When I first heard this, I was aghast. Especially after the high drama of grocery chains unveiling their food price control policies last week. Why will they take months to take effect? I guess I’m a little naive, but I thought food prices would drop NOW…
Canadian Industry Minister François-Philippe Champagne: Uncomfortable
in interview on CTV News’ Question Period this past Sunday…
The government made a big show of demanding the big 5 supermarket chains come up with measures to stabilize, and then reduce food prices. The grocers revealed their plans last week but many folks questioned their sincerity.
What happened was, the grocers took advantage of the timing and claimed their usual year-end holiday season ‘ discounts, price freezes and price-matching campaigns’ were phase one of their response to government demands. That seemed cynical to many observers who noted that the overall effect of that policy was going to be nil.
The Minister explains…
Industry Minister François-Philippe Champagne initially told Canadians that he expected food price controls to begin taking effect ‘within days’. I guess he just meant that the usual fall marketing dance by supermarkets would start at its usual time: Thanksgiving.
Appearing on CTV News’ Question Period this past Sunday night, Champagne backpedalled furiously. He ‘explained’: “It’s not like a switch you flip and you say, ‘Oh, it’s Thanksgiving, and suddenly everything is solved’. […] I’ll be on their back for months. […] This is day four. This is just an initial set of measures. This is an ongoing process.”
We were kind of warned
You could say the grocers did kind of warn us that food prices wouldn’t actually begin to moderate in any major way immediately. They bought themselves time by invoking the usual seasonal marketing program as phase one of a larger plan. But they demurred from revealing any details of future measures they might take.
Why? I think it’s because they don’t really have a plan. I think they’re counting on food prices to come down on their own. Economists say they expect global economic conditions affecting fuel, fertilizer and other production costs to moderate by the middle of next year.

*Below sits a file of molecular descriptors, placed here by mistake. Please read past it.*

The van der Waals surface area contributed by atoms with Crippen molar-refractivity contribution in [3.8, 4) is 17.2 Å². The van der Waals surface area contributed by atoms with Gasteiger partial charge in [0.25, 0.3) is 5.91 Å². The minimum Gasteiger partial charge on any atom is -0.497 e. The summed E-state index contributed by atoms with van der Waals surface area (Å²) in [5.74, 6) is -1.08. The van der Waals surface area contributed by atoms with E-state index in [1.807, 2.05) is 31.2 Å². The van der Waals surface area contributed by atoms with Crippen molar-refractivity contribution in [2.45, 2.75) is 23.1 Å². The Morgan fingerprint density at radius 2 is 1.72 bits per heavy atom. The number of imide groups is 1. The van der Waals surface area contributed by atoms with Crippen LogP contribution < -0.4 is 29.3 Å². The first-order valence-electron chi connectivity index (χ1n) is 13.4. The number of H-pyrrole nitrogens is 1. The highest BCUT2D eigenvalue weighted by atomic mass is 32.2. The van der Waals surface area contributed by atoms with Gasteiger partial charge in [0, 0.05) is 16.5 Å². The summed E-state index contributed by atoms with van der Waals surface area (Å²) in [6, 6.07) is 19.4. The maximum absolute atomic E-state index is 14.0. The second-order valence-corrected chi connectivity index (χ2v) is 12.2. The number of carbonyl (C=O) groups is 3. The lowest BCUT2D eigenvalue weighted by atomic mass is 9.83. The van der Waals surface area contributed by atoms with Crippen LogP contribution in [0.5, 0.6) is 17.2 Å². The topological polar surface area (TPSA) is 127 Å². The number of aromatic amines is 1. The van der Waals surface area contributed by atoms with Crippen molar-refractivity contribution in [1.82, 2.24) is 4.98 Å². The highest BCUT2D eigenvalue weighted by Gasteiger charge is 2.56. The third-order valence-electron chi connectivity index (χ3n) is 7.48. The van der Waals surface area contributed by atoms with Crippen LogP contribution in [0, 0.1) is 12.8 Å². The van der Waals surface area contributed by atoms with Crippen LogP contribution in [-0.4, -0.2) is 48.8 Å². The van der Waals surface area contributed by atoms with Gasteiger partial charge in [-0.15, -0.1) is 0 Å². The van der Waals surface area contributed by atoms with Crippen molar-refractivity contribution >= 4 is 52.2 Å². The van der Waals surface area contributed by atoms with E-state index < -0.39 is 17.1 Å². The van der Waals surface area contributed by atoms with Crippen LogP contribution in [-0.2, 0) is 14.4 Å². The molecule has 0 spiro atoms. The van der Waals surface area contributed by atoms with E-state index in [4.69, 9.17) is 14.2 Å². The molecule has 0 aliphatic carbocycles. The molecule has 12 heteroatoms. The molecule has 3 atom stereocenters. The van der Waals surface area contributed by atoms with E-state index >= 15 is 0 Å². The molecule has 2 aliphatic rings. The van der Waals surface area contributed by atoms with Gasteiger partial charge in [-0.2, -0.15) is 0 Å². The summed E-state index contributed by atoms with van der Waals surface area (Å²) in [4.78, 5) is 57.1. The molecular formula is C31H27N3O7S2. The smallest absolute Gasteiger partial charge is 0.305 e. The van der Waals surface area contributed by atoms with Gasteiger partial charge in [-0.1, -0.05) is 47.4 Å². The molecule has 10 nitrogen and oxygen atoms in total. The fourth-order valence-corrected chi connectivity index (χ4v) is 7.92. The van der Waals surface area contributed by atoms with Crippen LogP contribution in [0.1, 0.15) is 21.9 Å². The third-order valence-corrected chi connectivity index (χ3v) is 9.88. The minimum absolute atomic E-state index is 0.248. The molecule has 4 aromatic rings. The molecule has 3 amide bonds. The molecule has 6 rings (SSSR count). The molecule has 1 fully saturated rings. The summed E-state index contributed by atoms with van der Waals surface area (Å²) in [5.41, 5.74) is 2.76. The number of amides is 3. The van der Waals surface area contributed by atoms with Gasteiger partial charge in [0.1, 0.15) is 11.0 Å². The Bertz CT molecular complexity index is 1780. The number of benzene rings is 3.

Champagne orated around in circles: “I’m saying if things happen, and we push them and we continue to push, then we’re all better off. […] If you say prices are going down, great. […] What I’m saying is that [the goverment has] been a catalyst to say, ‘you need to do more, and you need to do it now.”
Not really an ‘order’
But Canadians could be excused for expressing skepticism about the government’s effort. Champagne, and the Liberal Government as a whole, originally said it was ‘summoning’ grocers to the capital to ‘demand’ food price reductions ‘immediately’. Not ‘inviting’, as it had done in the past. Not ‘asking for’. Not seeking action in phases, over months.
I think many Canadians were expecting the government to do what some other national legislatures (mainly in Europe) have done. We were looking for them to slap price caps on some foods and decree reductions of up to 10 percent on the retail prices of others.
No way. And Canadians aren’t happy at all with the food price plan announced last week.
The Liberals must consider their position
It’s clear the government must act more decisively and more dramatically to retain the confidence of the voters who out them in charge.
A recent Nanos Research poll shows, if a federal election was held now, the opposition Conservatives would win enough seats to form a majority government. And federal majorities have been rarities in Canada in recent decades.
~ Maggie J.